Resurgent Anti-Semitism In Europe: Myth or Reality?

David is right. Islamist terrorism has now finally reached Europe for real.


Not just because the tragic terrorist attacks against the Neve-Shalom and Beth-Israel Synagogues took place in the undisputedly European part of Istanbul. Not just because the fear of a rising tide of al-Qaida triggered fundamentalist terrorism could once again lead to a round of attempts to legalise previously unimaginable governmental infringements of civil liberties. And not just because such attacks could actually happen around the corner of our very own house, church, or temple.


Yesterday, Europe – or the European public, published and otherwise – has been accused by a number of Israeli politicians of having watered the seed of Islamist terrorism by continuous criticism of Israel and its military with respect to the handling of the second Intifada: In a joint statement with Prime Minister Ariel Sharon, Israel’s Foreign Minister Silvan Shalom said the Istanbul bombings had to be seen “in the context of … recent anti-Israel and anti-Semitic remarks heard in certain European cities in recent months”.


Even discounting the fact that these statements were made under the immediate impression of the attacks, they are certainly remarkable. Not only because they are suggesting that – in the words of Mr Shalom – “verbal terrorism” is being perpetrated against Israel or Jews in Europe these days but also that it should be seen as promoting the kind of abhorrent deadly terror we witnessed yesterday.


I suppose it is hardly deniable that criticism of Israel has recently been more pronounced in Europe than, notably, in the United States. Earlier this year, Timothy Garton Ash remarked, that this criticism could even be the origin of the transatlantic communicative difficulties, because of it’s alleged link to anti-Semitism – a link once again made yesterday, a link that certainly requires some analysis. In the words of Mr Garton Ash –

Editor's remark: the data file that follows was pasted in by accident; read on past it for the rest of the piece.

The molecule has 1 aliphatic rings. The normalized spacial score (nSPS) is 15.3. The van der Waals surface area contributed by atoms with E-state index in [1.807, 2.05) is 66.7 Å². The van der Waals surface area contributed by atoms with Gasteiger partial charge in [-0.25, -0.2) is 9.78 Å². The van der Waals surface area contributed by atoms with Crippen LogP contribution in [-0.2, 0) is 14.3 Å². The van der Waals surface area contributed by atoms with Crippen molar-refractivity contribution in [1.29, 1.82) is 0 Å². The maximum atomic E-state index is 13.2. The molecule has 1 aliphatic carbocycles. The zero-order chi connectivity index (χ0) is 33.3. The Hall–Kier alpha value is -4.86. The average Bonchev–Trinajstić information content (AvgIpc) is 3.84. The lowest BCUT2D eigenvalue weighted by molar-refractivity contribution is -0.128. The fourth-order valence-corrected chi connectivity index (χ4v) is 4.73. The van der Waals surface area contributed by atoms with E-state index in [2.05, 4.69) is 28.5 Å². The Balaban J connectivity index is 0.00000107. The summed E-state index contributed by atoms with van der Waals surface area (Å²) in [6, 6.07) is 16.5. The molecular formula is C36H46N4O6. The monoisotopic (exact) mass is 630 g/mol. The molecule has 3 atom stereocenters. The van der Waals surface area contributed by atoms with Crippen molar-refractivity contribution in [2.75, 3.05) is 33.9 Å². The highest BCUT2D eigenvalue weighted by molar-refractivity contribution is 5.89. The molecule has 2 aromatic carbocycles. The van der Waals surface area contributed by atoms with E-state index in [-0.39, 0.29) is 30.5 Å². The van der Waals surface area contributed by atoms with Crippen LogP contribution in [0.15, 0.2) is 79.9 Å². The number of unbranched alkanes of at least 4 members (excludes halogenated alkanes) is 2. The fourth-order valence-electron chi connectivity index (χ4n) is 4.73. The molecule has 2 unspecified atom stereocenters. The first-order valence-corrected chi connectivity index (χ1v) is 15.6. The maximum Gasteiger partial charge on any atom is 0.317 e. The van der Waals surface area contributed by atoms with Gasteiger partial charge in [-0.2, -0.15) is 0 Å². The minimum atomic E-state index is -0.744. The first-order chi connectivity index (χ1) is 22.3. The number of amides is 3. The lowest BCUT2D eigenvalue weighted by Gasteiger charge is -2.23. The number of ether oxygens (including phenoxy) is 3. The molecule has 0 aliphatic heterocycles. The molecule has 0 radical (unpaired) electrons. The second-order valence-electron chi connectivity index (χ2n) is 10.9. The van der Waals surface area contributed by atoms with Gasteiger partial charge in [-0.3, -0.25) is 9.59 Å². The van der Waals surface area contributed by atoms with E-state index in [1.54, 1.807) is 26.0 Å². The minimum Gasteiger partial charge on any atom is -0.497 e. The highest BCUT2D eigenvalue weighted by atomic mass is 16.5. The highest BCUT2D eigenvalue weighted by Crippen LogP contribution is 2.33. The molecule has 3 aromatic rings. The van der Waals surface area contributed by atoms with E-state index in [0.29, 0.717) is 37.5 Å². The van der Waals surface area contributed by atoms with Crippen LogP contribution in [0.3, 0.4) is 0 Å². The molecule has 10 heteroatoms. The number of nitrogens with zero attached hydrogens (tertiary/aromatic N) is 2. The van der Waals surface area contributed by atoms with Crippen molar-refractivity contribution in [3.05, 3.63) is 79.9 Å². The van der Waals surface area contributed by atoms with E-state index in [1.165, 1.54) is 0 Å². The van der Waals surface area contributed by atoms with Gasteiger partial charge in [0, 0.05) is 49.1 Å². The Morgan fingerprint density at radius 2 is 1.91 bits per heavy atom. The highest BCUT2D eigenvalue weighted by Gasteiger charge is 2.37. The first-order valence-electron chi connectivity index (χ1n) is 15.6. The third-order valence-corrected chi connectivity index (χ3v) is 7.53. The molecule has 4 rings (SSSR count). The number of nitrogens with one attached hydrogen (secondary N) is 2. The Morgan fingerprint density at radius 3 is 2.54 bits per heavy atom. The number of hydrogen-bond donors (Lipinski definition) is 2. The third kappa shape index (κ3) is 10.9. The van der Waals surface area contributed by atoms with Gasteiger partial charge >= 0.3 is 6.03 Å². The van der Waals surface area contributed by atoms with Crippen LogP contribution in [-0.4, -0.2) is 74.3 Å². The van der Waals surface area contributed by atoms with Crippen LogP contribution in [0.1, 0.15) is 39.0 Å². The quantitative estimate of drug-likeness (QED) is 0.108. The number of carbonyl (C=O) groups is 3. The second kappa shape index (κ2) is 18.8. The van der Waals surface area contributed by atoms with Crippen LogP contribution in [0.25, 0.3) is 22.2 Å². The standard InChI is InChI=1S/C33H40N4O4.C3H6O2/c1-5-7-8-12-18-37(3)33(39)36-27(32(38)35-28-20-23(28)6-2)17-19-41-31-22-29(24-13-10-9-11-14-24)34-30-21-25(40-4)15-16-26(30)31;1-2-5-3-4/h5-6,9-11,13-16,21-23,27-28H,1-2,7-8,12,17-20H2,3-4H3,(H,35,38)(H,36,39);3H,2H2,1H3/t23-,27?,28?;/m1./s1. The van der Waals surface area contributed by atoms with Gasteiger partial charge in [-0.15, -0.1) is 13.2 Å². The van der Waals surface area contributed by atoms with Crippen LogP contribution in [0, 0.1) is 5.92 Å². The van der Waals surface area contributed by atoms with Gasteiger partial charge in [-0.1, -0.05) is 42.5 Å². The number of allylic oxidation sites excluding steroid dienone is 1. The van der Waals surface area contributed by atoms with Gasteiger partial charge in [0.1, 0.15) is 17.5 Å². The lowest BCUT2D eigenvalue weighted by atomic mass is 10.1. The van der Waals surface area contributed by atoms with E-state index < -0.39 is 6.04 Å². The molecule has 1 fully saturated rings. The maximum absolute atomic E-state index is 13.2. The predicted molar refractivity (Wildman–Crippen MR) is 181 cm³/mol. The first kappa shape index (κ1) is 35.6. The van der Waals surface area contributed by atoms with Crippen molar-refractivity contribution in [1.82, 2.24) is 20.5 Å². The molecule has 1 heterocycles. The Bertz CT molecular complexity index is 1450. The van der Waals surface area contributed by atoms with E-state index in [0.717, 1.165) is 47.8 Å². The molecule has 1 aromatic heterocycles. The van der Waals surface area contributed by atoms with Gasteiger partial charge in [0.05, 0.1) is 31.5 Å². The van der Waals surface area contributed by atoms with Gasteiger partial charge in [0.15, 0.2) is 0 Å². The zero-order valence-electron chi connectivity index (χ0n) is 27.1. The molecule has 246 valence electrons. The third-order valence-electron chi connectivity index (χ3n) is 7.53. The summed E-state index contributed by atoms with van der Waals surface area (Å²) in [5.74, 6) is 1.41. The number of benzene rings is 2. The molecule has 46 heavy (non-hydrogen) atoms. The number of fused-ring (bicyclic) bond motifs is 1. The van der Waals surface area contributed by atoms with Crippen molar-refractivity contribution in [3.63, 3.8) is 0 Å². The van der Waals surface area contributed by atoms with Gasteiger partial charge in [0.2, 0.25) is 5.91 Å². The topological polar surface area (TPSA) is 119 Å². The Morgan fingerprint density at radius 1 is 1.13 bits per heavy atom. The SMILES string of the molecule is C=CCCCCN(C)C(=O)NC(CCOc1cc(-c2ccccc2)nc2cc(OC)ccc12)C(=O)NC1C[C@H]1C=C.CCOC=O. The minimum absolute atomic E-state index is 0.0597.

“The Middle East is both a source and a catalyst of what threatens to become a downward spiral of burgeoning European anti-Americanism and nascent American anti-Europeanism, each reinforcing the other. Anti-Semitism in Europe, and its alleged connection to European criticism of the Sharon government, has been the subject of the most acid anti-European commentaries from conservative American columnists and politicians. Some of these critics are themselves not just strongly pro-Israel but also “natural Likudites,” one liberal Jewish commentator explained to me. In a recent article Stanley Hoffmann writes that they seem to believe in an “identity of interests between the Jewish state and the United States.” Pro-Palestinian Europeans, infuriated by the way criticism of Sharon is labelled anti-Semitism, talk about the power of a “Jewish lobby” in the US, which then confirms American Likudites’ worst suspicions of European anti-Semitism, and so it goes on, and on.[A problem] difficult for a non-Jewish European to write about without contributing to the malaise one is trying to analyze…”


Maybe. Maybe I am contributing to the malaise by trying to analyse it. But then again, the unqualified allegation against Europe and its people of giving at least negligent if not malevolent ideological support to terrorism is too serious to be simply brushed aside as an expression of anger and despair even in the light of yesterday’s attacks. It is too serious to be brushed aside even if, as the left-wing Israeli newspaper Haaretz reports today in a story that was likely written before the attacks, more and more Jews in many parts of the world are personally feeling more and more uneasy because, as they see it, criticism against Israel is always likely to be at be least partly directed against themselves.